When driving through Banff National Park in Canada during the rutting season, it isn’t uncommon to encounter a bull elk in a particularly angry mood crossing the road. That’s exactly Jocelyn Gonzalez and her companion came across in this viral video posted to Twitter by NowThis.
In this crazy video, the huge elk crosses the street only to approach their car and proceed to engage in an intense stare-down. The couple can’t believe what’s happening as they await for the bull to inevitably ram into their car.
However, after what seems like minutes, the elk decides that they’ve had enough and he turns away. The pair sighs in relief and celebrates when it leaves.
“A male elk got in a tense standoff with a motorist couple outside Banff National Park in Canada,” the account wrote in its caption. “He then headed on his way without any further confrontations. ‘We were … worried he’d break a window because he was charging at cars driving by,’ Jocelyn Gonzalez told Storyful.”
You can watch the insane footage below.
“Oh, my God,” the man in the car with Gonzalez says as he sees the elk cross the street.
“That is too big, I don’t like it,” Gonzalez said.
He then exclaims: “Oh, my God. Oh, what is he doing? Oh, hell no,” he says as the elk runs right up to the car and stands directly in front of it.
Then, as the bull elk begins the staring contest through the windshield, Gonzalez tells her partner: “Don’t look him in the eye,”
“I’m so scared right now,” he said, nervously laughing. “What the heck is going on?”
“We were safe and then we weren’t,” she agreed.
“Oh!” they exclaim with relief as the bull elk wanders off without coming into contact with the car or its occupants. The video then ends.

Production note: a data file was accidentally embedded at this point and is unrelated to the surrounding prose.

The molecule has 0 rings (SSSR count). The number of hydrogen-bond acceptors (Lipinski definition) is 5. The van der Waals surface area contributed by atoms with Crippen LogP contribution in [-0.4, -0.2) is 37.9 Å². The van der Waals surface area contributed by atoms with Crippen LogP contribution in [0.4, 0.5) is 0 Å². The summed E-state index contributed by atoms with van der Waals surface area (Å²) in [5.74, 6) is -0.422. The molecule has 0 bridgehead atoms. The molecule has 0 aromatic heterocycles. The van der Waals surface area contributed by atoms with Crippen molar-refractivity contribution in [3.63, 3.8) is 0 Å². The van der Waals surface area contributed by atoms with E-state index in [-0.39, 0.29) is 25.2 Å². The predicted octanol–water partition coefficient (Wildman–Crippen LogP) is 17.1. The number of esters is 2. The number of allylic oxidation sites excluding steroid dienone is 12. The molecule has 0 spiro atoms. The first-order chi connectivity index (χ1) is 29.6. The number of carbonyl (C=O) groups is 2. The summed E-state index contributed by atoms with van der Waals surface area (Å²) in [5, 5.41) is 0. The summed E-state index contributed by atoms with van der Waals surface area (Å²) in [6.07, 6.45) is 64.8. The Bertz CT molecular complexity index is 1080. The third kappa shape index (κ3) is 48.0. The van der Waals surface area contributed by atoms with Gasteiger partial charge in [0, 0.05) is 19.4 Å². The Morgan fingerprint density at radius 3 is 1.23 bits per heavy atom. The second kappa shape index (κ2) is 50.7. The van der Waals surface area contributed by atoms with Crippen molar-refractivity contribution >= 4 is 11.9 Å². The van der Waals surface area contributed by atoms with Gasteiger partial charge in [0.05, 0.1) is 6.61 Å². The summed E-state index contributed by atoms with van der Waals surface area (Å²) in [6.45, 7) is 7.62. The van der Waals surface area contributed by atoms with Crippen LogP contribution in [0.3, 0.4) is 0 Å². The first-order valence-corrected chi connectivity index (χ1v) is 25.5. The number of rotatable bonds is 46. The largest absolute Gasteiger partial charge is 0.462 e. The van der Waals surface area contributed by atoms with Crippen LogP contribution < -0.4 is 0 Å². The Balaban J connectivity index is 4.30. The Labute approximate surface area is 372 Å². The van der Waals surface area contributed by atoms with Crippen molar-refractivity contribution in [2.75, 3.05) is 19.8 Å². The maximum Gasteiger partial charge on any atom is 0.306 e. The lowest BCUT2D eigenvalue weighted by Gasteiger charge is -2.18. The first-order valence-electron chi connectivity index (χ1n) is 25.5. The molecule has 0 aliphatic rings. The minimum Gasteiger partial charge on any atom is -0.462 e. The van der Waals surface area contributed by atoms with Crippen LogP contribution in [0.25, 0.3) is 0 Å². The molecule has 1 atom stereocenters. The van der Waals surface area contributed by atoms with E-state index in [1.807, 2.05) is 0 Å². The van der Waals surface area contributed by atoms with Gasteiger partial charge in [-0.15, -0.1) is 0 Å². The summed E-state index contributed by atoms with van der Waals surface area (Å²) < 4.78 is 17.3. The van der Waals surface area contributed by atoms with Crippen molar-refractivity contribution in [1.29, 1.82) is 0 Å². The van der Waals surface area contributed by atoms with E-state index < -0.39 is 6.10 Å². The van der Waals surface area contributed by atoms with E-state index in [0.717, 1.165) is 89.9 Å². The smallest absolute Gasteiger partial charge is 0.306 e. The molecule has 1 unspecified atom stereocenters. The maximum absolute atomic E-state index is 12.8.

Two Young Men Charged with the Slaying of Trout, Bull Elk
Back in August, Ty Robert Lewis, 18, and Richard Van Meter, 20, were detained after investigators connected them to numerous poaching incidents near Great Falls, Montana. The incidents include the poaching of a trophy bull elk and a trout stabbing at a hatchery in the area, according to the Great Falls Tribune.
Less than a month after the reported fish-murdering incident, FWP started receiving calls about a string of elk-poaching incidents on private ranches near Butte, Montana. Then, investigators discovered two separate cases involving poaching elk. In both incidents, the elk heads with antlers were removed from the body and transported from the scene. The criminals then left the elk body to waste and rot in the field.
Lewis admitted to poaching one of the trophy bulls with Van Meter’s rifle. He stated that Van Meter held the bull’s head while he cut it off. He later admitted to slaughtering another bull elk on a different ranch near Butte. Lewis stated that he stashed both elk heads in an abandoned cabin. When investigators searched the cabin, they found the two elk heads. Investigators also retrieved Van Meter’s gun from his apartment. The gun matched the caliber used to kill the animals.
In all, the men face 17 fish and game violations ranging from unlawful possession or transfer of game animals to license violations and failure to obtain landowner permission for hunting.